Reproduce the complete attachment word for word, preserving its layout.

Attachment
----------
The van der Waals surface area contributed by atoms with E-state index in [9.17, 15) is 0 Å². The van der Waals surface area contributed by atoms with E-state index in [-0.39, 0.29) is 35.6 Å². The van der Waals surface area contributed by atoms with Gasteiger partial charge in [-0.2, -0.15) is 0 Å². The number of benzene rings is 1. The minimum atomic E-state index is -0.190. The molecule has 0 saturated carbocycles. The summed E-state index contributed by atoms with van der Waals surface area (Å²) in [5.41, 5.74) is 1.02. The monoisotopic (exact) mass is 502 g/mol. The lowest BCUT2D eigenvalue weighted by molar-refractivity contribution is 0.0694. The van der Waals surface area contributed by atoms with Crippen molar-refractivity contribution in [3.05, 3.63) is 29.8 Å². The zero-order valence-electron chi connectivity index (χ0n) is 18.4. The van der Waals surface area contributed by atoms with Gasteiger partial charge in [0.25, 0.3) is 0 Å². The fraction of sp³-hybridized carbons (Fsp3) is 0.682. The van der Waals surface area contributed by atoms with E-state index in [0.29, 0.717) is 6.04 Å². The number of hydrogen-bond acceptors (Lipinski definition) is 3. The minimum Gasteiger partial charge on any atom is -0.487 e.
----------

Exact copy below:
The van der Waals surface area contributed by atoms with E-state index in [9.17, 15) is 0 Å². The van der Waals surface area contributed by atoms with E-state index in [-0.39, 0.29) is 35.6 Å². The van der Waals surface area contributed by atoms with Gasteiger partial charge in [-0.2, -0.15) is 0 Å². The number of benzene rings is 1. The minimum atomic E-state index is -0.190. The molecule has 0 saturated carbocycles. The summed E-state index contributed by atoms with van der Waals surface area (Å²) in [5.41, 5.74) is 1.02. The monoisotopic (exact) mass is 502 g/mol. The lowest BCUT2D eigenvalue weighted by molar-refractivity contribution is 0.0694. The van der Waals surface area contributed by atoms with Crippen molar-refractivity contribution in [3.05, 3.63) is 29.8 Å². The zero-order valence-electron chi connectivity index (χ0n) is 18.4. The van der Waals surface area contributed by atoms with Gasteiger partial charge in [0.25, 0.3) is 0 Å². The fraction of sp³-hybridized carbons (Fsp3) is 0.682. The van der Waals surface area contributed by atoms with E-state index in [0.29, 0.717) is 6.04 Å². The number of hydrogen-bond acceptors (Lipinski definition) is 3. The minimum Gasteiger partial charge on any atom is -0.487 e.